Earlier this month the United Kingdom’s top soldier said in the future the British Army could be made up of robots that would work alongside humans in and around the frontline, While Chief of Defence, Gen. Sir Nick Carter, suggested that these robots and other autonomous platforms could fill roles that reduce the dependency on human soldiers, he didn’t actually suggest that these would be “terminator” style fighting machines.
However, Russia and China have been working to develop autonomous fighting machines, and as other nations explore the possibility of armed robots, that has been seen with alarm by groups such Human Rights Watch, which have long opposed any “killer robots.” Along with other groups and leading academics, Human Rights Watch has called for a ban on autonomous platforms that have the ability to take a human life.
Last month Human Rights Watch upped its call for a ban, and released a twenty-five-page report, “New Weapons, Proven Precedent: Elements of and Models for a Treaty on killer Robots,” which outlined the key elements for a future agreement. This included a call to maintain meaningful human control over the use of force, but also to prohibit weapons systems that operate without such control.
“International law was written for humans, not machines, and needs to be strengthened to retain meaningful human control over the use of force,” said Bonnie Docherty, senior arms researcher at Human Rights Watch, which coordinates the Campaign to Stop Killer Robots. “A new international treaty is the only effective way to prevent the delegation of life-and-death decisions to machines.”
The report was co-published with the Harvard Law School International Human Rights Clinic, where Docherty is associate director of armed conflict and civilian protection.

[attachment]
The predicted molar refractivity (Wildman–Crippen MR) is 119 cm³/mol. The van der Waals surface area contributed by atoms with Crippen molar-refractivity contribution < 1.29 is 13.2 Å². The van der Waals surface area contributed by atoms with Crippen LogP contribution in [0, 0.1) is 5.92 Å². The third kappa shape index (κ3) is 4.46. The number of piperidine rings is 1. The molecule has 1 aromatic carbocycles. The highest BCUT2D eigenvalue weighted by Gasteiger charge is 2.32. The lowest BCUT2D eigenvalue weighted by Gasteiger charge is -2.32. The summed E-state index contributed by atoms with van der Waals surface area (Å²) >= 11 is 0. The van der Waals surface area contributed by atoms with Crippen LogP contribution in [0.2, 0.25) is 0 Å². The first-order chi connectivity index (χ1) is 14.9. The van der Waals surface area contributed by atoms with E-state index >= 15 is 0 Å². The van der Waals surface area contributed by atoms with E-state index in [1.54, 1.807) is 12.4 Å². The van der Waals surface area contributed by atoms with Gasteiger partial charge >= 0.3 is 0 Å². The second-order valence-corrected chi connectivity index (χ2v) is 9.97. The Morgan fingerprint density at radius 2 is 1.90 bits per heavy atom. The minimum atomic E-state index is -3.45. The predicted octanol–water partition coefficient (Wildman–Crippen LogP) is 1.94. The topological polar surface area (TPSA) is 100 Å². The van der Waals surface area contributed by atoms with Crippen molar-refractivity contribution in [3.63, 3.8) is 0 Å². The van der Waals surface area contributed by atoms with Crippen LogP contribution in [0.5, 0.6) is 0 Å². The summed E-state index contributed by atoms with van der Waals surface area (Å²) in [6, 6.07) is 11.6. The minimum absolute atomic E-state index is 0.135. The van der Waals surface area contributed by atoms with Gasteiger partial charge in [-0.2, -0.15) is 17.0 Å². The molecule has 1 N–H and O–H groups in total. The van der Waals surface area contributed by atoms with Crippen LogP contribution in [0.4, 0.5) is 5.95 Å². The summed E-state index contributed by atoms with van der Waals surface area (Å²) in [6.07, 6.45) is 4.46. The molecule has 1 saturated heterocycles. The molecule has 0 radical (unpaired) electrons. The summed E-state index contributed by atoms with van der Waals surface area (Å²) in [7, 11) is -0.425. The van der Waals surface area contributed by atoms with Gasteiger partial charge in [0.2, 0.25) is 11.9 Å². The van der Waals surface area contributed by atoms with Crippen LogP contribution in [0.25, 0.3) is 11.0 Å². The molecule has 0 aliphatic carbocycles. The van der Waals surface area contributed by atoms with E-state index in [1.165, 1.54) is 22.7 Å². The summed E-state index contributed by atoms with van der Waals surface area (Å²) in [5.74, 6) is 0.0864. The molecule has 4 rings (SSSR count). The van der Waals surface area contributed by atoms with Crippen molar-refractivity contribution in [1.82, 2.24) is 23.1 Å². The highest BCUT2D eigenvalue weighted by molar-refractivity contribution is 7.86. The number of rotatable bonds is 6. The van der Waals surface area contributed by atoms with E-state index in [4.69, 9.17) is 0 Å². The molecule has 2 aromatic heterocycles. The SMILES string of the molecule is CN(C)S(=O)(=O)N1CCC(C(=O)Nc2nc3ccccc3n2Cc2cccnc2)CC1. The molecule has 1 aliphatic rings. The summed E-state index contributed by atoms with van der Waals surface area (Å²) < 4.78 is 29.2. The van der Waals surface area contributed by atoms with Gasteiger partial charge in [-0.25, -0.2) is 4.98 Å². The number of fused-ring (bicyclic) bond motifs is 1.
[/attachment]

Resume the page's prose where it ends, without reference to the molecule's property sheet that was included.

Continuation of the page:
In the report it is suggested that fully autonomous weapons could usher in a new era of armed conflict, similar to the advent of air warfare or the proliferation of nuclear weapons. Among the concerns is that lethal autonomous weapons systems or “killer robots” could select and engage targets without meaningful human control. The report also called for ways to identify legal and policy precedent for each of the proposed threat elements.
“Killer robots present distinctive challenges but constructing a new treaty does not require starting from scratch,” Docherty added. “Existing international law and principles of artificial intelligence provide ample precedent showing that it is legally, politically, and practically possible to develop a new treaty on killer robots.”
The international, non-governmental organization suggested that past treaties could be used as a basis to determine how autonomous systems could be employed. This included the United Nations Convention on Certain Conventional Weapons (CCW), which was concluded in October 1980 and entered in service in December 1983. It sought to prohibit or restrict the use of certain conventional weapons that were considered excessively injurious or whose effects were deemed to be indiscriminate.
The convention covered landmines, booby traps, incendiary weapons, blinding laser weapons and clearance of explosive remnants of war. While lethal autonomous weapons were not included, multiple groups have called for the use of such killer robots to be addressed in a similar manner. However, a new treaty does not have to be negotiated under the auspices of the CCW Human Rights Watch noted.
As more nations move forward with the development of autonomous weapons, critics of such platforms agree that now is the time to act.
“There’s no time to waste when it comes to preventing development of fully autonomous weapons,” Docherty added. “It’s crucial for governments to begin negotiations and swiftly adopt a new international ban treaty to retain meaningful human control over the use of force.”
Peter Suciu is a Michigan-based writer who has contributed to more than four dozen magazines, newspapers and websites. He is the author of several books on military headgear including A Gallery of Military Headdress, which is available on Amazon.com.